By Max Behlke
Every state provides services that we, as constituents, enjoy and it is up to each state to decide how to pay for these services.
Since the 1930s, most states have made sales taxes one of their primary revenue sources. Therefore, when states are unable to collect the sales tax dollars they are owed under their established systems, state budget autonomy and the freedom to determine how to govern is threatened.
Unfortunately, as Congress has yet to pass legislation to solve the online sales tax collection loophole, the right of states to structure their own revenue systems is more threatened than ever.
If you live in a state that imposes a sales tax, when you buy something, you owe sales tax to your state at the rate prescribed by your state’s law, plain and simple.
So what changes when you buy something from a business located outside of your state? Nothing. Even though most consumers do not remit owed sales tax dollars to their state when they buy something in another state, that does not change the fact that they are legally obligated to do so. And the more money that states are unable to collect, the more they will be forced to find other means to raise revenue.
In May of 2013, the U.S. Senate overwhelmingly passed legislation to solve the sales tax collection problem, the Marketplace Fairness Act, yet it stalled for more than 19 months in the House Judiciary Committee and did not even receive a hearing, much less a vote.
Instead, the committee spent over a year and half considering an alternative proposal to solve the sales tax loophole called “hybrid origin sourcing.” And while a draft of this proposal has yet to be made public by the committee, the NCSL Executive Committee Task Force on State and Local Taxation held a public hearing on the concept on Jan. 9 to determine if it is a viable solution and how it would affect states.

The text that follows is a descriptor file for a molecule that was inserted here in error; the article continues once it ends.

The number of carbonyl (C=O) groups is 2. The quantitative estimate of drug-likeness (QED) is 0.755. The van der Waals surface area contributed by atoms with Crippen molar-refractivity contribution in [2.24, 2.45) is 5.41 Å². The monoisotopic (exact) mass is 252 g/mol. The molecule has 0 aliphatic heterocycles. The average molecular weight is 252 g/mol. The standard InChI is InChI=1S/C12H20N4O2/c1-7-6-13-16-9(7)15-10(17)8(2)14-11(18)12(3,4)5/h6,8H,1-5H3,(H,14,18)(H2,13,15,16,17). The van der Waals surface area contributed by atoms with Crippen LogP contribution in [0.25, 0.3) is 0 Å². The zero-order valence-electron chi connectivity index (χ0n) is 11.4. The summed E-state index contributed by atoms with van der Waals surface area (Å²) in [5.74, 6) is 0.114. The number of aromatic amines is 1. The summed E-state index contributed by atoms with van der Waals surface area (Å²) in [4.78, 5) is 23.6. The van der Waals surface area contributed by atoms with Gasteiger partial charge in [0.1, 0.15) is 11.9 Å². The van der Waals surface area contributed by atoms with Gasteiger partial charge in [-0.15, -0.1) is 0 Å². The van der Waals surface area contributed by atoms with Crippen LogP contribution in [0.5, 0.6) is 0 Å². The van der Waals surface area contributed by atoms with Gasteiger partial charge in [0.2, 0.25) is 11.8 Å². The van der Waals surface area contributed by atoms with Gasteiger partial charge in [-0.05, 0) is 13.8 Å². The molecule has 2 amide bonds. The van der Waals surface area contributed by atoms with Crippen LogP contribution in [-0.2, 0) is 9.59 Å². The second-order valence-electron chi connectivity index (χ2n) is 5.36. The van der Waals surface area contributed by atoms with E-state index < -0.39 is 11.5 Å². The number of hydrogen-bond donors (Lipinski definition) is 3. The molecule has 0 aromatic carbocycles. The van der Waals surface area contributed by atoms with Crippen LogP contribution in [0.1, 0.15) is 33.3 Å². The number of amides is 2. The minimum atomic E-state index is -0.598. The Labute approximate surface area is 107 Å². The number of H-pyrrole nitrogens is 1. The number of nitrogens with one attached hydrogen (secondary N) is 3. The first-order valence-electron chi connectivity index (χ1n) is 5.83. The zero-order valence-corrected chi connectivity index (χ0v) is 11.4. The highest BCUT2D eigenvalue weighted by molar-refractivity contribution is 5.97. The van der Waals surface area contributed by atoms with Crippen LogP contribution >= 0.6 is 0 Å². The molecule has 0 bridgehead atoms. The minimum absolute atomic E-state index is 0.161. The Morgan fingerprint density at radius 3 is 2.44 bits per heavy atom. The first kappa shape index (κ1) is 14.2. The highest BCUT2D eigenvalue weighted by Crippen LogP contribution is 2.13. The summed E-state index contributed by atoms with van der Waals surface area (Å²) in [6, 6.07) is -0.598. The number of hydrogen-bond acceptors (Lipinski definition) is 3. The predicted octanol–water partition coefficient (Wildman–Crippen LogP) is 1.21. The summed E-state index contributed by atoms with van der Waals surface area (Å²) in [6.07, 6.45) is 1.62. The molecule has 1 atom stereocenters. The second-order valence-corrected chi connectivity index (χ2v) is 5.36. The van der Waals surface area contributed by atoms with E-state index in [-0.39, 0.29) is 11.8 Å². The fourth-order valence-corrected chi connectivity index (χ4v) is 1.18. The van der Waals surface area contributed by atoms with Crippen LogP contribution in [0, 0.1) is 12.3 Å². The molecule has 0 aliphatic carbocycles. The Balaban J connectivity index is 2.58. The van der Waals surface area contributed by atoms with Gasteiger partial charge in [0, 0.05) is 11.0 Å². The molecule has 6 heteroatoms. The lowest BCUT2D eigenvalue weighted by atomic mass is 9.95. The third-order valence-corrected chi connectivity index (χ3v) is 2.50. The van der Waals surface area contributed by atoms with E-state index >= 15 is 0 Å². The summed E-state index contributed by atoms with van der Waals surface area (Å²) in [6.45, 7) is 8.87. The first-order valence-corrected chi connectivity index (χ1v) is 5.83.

After more than three hours of testimony from leading state tax experts, proponents, and opponents of the hybrid origin sourcing concept, the task force learned that it would radically change the way sales taxes are imposed, effectively raise taxes on most people and create complex administrative burdens on states.
This is drastically different from the Marketplace Fairness Act, which not only preserves the rights of states, it allows states to collect the sales taxes from consumers at the rates that they are already required to pay under their state’s law.
Conversely, the hybrid proposal would allow lawmakers in other states to dictate the tax rate that consumers pay. In other words, taxation without representation.
In summary, the task force learned that the proposed system that tax experts and states have been working on for nearly two decades, as reflected in the Marketplace Fairness Act, is the best way to solve the remote sales tax collection issue and would not raise taxes on millions of consumers, unlike hybrid origin sourcing.
It is hoped that the Jan. 9 hearing will prove to the House Judiciary Committee that enacting a hybrid system for state sales tax collection is poor public policy and that they should return to consideration of legislation that not only overwhelmingly passed the Senate but that would not allow Congress to dictate how states should govern themselves.
Max Behlke is manager, State-Federal Relations, for the National Conference of State Legislatures Washington, D.C., office.